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Understanding Your FICO® Score Powered by Experian Data: Inquiries and Other Actions

Financial blogger Ash Cash explains how certain actions do (or don’t) affect your credit scores. Get the scoop on what can come in, and what can stay out.

Many people are familiar with the Fair Isaac Corporation, also known as FICO. It’s one of the largest and best-known companies providing software to calculate credit scores. However, if you haven’t previously consulted a FICO Score, you may have questions – how does it differ from other credit scores? How is it similar?

Your FICO® Score powered by Experian data helps lenders determine what interest rates to offer you; even some insurers use it to help determine your premiums. Low credit scores can prevent you from being able to rent the apartment you want, or worse, render you ineligible for certain jobs. It’s important to know that your credit behaviors can affect your Score, since it’s calculated from the information on your Experian credit report.

The scoring model that calculates your FICO Score using Experian data considers the following:

  • 35% is based on your consistent payment history and only includes payments later than 30 days past due.
  • 30% is based on the ratio of current credit debt in comparison to total available credit. Carrying a low balance on your credit cards is widely considered a positive credit behavior and a good sign of financial management. It can also positively impact your credit scores.
  • 15% is determined by the age of your accounts – also known as the length of your credit history.
  • 10% is based on the types of credit you have; i.e., installment loans (car payments, student loans, or a mortgage), revolving debt (credit cards or lines of credit), or consumer finance debt (bank loans and the equivalent).
  • 10% is based on recent searches for credit and/or the number of new accounts reported to your credit report in the past year. Every time you apply for credit, it creates a hard inquiry that can impact your FICO Score for the first 12 months that it appears on your credit report.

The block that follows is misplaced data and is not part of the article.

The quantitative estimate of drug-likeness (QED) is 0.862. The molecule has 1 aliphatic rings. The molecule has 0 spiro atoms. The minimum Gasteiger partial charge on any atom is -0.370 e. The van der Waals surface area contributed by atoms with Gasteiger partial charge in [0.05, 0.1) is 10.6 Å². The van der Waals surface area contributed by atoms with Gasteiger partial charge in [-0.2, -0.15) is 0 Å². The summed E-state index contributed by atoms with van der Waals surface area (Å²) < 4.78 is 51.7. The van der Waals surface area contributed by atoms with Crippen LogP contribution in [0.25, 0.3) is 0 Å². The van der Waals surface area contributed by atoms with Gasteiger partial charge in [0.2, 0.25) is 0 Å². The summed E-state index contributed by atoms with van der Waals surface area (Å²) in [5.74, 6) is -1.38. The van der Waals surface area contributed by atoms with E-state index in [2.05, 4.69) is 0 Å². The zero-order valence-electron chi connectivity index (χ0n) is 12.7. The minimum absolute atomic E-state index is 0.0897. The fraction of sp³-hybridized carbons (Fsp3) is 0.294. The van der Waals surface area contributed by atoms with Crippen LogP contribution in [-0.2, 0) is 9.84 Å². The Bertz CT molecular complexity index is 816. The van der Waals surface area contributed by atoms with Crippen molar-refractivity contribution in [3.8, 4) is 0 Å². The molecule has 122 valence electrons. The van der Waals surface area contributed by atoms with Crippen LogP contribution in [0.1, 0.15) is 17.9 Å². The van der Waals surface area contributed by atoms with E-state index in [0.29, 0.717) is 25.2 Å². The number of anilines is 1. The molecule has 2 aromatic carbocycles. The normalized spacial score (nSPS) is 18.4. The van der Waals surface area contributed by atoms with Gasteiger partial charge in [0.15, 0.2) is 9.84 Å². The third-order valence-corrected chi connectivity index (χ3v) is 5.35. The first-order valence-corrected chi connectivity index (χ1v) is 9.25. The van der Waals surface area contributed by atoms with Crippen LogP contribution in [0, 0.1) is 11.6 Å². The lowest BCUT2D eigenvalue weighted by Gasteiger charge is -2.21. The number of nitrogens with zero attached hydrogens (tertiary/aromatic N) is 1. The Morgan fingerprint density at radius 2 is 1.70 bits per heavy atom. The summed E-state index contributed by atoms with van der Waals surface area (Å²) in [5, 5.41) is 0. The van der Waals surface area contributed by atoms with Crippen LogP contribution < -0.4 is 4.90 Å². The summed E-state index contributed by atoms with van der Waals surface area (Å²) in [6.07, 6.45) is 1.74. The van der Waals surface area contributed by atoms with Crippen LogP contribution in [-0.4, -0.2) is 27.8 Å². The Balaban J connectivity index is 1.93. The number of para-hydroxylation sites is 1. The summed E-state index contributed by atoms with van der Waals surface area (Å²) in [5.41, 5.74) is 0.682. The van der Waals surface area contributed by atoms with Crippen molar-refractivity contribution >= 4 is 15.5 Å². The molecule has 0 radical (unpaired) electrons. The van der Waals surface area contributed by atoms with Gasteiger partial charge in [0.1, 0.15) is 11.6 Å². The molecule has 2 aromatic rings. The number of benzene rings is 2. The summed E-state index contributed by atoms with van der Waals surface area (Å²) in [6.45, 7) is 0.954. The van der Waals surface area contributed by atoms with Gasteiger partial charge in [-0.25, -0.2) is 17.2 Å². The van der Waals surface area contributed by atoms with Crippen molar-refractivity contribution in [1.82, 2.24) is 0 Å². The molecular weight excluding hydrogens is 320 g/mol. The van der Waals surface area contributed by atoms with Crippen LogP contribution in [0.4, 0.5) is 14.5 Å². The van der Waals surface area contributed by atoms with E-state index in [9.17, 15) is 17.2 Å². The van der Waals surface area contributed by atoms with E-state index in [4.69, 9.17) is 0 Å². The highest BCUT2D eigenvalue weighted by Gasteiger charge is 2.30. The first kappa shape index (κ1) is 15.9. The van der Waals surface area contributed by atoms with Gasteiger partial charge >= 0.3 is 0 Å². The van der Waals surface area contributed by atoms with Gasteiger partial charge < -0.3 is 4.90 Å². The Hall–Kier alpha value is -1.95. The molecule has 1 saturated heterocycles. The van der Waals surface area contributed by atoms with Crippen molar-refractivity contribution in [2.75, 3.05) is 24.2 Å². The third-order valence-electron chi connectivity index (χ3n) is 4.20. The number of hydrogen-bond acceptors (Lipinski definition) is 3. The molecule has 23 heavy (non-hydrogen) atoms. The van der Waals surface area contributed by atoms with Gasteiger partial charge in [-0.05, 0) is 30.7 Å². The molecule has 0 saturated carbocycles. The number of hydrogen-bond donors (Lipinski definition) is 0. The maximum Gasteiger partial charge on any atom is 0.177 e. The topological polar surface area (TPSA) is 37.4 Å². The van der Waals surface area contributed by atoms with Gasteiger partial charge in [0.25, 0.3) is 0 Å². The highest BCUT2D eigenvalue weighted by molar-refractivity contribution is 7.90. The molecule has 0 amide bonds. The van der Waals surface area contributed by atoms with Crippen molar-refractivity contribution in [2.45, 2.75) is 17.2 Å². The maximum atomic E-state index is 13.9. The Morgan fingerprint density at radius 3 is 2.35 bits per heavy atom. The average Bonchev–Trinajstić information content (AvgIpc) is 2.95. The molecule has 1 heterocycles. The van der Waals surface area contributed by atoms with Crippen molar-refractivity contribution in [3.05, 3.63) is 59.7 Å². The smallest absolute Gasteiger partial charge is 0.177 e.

Once you know how the FICO scoring model processes the information from your credit report, it’s important to know how your credit behaviors impact the calculation of your credit scores. There are a wide range of factors that can potentially have a negative impact on a credit score – from a payment made more than 30-days late to a judgment filed against you. Despite popular belief, there’s no quick fix that can “repair” poor credit due to accurate, negative information. There are, however, ways to remove information that suggests suspicious activity and to ensure that the information appearing on your credit report really is your own.

  • Dispute any inaccurate or suspicious information as soon as you see it. The accuracy of your credit report is a checkpoint you can use to help identify charges you don’t know about, information that isn’t yours, or addresses you haven’t lived at. All of these might be indicators that you’re a victim of identity theft.
  • If you’ve had other credit issues that resulted in a legal action and public record such as a judgment, bankruptcy or foreclosure, it may be in your interest to seek a non-profit credit counselor or an attorney specializing in credit rebuilding for specialized strategic planning.

Be aware that simply paying off a judgment against you doesn’t mean that it disappears immediately from your record. A judgment can remain on your credit report for a maximum of seven years. Each type of record appears for a set amount of time. For example, bankruptcies remain on your Experian credit report for 7-10 years, depending on their type – 7 years for Chapter 13, and 10 years for Chapter 7.

Once you know what having a FICO Score can mean for you, it’s important to also know how your actions and behaviors are considered and displayed within the scoring model. Then you’ll truly be equipped with the information you need to make the best choices for your financial future.

FICO is a registered trademark of the Fair Isaac Corporation.
Note: The views and opinions expressed in this article are those of the author and do not necessarily reflect the opinion or position of Experian.

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